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I know that vectors double in size whenever their capacity() is exceeded. This operation takes some time which is why vectors are supposed to have amortized constant time for addition of elements with push_back().

  1. What I'm wondering is... what happens when a vector shrinks so that its size() is less than half of the capacity().

  2. Do vectors ever relinquish the memory which they use, or is it just gone until the vector is destroyed?

It could be a lot of wasted memory if they don't shrink in size ever, but I've never heard of them having that feature.

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4  
I know that vectors double in size Actually thats implementation defined. MS vectors grow by a factor of 1.5 –  RedX Aug 24 '11 at 15:15
    
If you're going to resize a lot, you should perhaps consider a data structure which uses only the memory it needs; an std::set, or an std::map, or you could roll your own –  dario_ramos Aug 24 '11 at 15:18
    
possible duplicate of Freeing allocated memory –  Jacob Aug 24 '11 at 15:23
    
@ dario_ramos: Agree up to the point where you say 'roll your own'. There are several more you can try before that and this will never be a good idea. –  Loki Astari Aug 24 '11 at 15:53
1  
@dario_ramos: Or something closer to home like std::deque –  Loki Astari Aug 24 '11 at 16:24

5 Answers 5

up vote 11 down vote accepted

No, it is never freed (i.e. capacity is never reduced) until destruction. A common idiom for freeing up some memory is to create a new vector of the correct size, and use that instead:

std::vector<type>(originalVector).swap(originalVector);

(inspired by "More Exceptional C++", Item #7)

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2  
Known as Shrink To Fit. –  Matthieu M. Aug 24 '11 at 15:24

If you want to make sure your vector uses as little space as possible, you can say:

std::vector<Foo>(my_vector).swap(my_vector);

You could also call the shrink_to_fit() member function, but that is just a non-binding request.

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I edited the question to make the question clearer... There are two questions here. –  user195488 Aug 24 '11 at 15:20
2  
when you move to a temporary, and then swap with that temporary, the occupied storage will likely not change, as the move is probably just taking over the pointers, and not doing any reallocations (which is the main point of move semantics). Also while shrink_to_fit is a nonbinding request, most libraries will implement it. Likewise creating a vector as a copy of another is not guaranteed to yield to a minimal capacity, though usually does. –  PlasmaHH Aug 24 '11 at 15:31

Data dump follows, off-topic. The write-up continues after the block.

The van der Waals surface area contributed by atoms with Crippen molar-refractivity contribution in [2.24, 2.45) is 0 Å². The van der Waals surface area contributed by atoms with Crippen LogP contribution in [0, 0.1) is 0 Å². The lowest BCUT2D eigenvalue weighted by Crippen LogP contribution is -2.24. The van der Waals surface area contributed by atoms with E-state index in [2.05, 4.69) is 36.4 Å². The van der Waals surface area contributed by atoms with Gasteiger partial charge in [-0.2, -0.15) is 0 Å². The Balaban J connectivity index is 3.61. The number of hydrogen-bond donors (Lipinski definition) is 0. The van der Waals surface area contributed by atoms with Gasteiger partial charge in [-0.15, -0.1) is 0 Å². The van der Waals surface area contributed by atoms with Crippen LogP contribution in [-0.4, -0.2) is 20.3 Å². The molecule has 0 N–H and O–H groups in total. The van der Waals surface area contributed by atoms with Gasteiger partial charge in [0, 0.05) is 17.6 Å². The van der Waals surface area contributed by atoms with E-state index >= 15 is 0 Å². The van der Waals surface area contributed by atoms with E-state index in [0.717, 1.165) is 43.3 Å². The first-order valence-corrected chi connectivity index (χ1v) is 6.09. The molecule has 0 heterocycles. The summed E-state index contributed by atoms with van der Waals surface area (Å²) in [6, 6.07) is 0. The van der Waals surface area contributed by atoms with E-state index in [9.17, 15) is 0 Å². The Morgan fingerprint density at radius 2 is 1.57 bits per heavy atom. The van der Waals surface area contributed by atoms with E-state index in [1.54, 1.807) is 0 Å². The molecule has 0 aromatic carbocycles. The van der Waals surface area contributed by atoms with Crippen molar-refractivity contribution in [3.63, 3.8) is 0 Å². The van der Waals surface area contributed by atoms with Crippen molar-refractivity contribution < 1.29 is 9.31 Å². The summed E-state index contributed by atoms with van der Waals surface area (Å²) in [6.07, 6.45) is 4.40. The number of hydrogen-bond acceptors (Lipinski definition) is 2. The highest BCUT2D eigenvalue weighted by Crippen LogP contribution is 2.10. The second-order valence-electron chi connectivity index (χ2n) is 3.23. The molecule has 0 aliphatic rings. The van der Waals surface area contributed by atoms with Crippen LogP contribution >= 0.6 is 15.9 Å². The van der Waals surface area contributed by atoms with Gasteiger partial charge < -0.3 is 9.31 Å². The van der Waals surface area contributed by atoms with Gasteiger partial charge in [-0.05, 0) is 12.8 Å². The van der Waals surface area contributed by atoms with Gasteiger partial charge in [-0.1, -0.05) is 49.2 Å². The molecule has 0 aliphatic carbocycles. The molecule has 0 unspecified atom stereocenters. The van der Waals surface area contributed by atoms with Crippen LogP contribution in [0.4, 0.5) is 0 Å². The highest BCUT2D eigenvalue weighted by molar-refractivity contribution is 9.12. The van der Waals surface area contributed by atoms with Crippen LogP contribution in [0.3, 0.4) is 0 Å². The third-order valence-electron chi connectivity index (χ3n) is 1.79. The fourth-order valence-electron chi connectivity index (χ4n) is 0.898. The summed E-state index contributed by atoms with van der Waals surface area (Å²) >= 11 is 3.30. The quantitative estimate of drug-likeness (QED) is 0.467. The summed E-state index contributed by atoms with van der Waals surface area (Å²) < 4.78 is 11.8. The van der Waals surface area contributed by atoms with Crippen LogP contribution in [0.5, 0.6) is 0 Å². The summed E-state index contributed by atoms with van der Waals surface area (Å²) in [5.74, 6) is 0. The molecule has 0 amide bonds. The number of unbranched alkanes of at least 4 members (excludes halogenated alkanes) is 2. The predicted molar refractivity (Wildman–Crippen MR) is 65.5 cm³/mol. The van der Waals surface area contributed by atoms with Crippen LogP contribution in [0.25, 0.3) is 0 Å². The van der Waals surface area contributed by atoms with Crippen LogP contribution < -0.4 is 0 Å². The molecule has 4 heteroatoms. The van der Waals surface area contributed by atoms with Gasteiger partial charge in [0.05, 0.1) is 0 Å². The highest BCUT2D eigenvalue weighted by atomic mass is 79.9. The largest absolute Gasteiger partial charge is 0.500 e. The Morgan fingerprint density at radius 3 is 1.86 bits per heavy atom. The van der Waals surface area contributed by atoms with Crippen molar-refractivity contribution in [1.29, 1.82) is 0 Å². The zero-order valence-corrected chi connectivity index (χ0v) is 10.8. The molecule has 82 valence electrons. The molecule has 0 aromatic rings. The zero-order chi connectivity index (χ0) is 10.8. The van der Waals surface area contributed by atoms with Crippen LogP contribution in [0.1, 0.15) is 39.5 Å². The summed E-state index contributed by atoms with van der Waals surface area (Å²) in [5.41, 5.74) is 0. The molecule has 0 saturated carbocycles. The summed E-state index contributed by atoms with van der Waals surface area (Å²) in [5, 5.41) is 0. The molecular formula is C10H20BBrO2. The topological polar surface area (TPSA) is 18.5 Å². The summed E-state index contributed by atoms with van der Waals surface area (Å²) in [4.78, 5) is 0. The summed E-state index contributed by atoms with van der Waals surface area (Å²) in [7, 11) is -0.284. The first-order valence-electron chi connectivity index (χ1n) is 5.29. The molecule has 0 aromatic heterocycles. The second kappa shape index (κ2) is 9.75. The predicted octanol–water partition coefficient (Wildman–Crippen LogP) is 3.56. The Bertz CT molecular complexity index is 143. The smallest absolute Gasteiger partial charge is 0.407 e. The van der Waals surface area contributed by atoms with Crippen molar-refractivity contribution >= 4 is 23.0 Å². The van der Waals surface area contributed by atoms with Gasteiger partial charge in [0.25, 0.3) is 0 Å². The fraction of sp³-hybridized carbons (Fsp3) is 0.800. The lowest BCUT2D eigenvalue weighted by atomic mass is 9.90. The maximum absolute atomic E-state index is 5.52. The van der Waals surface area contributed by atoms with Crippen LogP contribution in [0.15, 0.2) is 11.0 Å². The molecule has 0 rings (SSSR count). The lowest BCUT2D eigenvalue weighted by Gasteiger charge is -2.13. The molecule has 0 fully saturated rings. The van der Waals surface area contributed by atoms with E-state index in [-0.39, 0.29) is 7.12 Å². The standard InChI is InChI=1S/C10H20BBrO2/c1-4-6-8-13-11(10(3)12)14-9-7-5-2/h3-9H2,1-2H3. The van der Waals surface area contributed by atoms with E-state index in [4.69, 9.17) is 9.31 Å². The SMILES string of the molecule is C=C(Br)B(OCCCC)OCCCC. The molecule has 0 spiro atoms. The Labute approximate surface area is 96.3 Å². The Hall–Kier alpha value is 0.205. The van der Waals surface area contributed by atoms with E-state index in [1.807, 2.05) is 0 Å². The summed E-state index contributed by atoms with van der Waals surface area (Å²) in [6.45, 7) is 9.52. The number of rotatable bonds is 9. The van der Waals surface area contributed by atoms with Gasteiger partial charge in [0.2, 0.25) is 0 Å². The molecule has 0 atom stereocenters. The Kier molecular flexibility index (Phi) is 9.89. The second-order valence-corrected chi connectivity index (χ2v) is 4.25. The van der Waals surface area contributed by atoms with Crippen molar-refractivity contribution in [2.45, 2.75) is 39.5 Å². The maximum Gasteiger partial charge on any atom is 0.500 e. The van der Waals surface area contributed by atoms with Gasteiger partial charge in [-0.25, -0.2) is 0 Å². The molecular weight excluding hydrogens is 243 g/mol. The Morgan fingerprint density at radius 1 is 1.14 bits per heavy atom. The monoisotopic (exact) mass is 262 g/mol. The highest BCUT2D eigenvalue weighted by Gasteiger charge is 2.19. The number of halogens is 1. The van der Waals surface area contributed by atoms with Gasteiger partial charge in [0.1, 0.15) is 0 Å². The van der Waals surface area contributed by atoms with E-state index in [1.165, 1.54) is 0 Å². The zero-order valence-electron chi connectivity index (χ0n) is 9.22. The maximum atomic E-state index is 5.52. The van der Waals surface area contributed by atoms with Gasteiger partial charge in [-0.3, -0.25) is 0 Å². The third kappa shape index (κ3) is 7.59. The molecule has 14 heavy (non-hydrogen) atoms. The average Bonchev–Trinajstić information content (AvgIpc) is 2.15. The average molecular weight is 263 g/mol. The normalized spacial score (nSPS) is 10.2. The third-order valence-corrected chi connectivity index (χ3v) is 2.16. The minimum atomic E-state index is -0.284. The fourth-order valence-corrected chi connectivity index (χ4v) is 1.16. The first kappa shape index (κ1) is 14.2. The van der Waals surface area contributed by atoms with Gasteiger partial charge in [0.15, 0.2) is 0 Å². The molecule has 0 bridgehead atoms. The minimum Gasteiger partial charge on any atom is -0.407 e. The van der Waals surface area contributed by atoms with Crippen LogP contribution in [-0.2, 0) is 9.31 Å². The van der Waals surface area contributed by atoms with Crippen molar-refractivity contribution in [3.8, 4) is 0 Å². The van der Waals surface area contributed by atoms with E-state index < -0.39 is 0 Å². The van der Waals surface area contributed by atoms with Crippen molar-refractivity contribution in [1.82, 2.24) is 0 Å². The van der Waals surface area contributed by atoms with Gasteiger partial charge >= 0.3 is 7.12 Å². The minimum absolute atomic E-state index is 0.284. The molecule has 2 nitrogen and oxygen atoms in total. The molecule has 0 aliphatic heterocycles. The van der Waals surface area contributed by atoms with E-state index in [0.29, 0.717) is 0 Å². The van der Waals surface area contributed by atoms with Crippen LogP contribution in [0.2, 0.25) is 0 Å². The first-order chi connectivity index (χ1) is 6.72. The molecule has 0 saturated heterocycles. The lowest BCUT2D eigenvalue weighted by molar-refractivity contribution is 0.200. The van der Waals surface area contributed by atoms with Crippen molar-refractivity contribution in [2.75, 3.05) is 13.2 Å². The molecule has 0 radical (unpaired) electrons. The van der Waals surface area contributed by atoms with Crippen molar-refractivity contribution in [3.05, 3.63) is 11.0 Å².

@Plasma: of course, stupid me :) –  FredOverflow Aug 25 '11 at 7:24

Erasing elements from a vector or even clearing the vector entirely does not necessarily free any of the memory associated with that element. This is because the maximum size of a vector since its creation is a good estimate of the future size of the vector.

To use the shrink to fit idiom:

std::vector<int> v;
//v is swapped with its temporary copy, which is capacity optimal
std::vector<int>(v).swap(v);

Solution in C++0x

In C++0x some containers declare such idiom as function shrink_to_fit(), e.g. vector, deque, basic_string. shrink_to_fit() is a non-binding request to reduce capacity() to size().

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They don't shrink in size.

It would not be generally useful to de-allocate the memory.

For example, a vector could shrink now but then grow again later. It would be a waste to deallocate the extra memory (and copy all the elements in the memory) only to reallocate it later.

If a vector is shrinking, there is also a good chance the vector will be shrunk to empty and then destroyed. In that case deallocating as it shrinks would be a waste of time as well.

It can also be a useful optimization to reuse a vector object so as to avoid allocating/dealocating the contents. That would be ruined by introducing deallocations as it shrinks.

Basically, most of the time deallocating the extra memory isn't worth it. In the few case where it is, you can specifically ask for dealocation.

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The memory is gone until the vector is destroyed.

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Setting the capacity doesn't help because it's just a request for a minimum capacity. At least the last time I looked, maybe things have changed with the new standard. –  john Aug 24 '11 at 15:18
    
You are right. Edited. –  RedX Aug 24 '11 at 15:20

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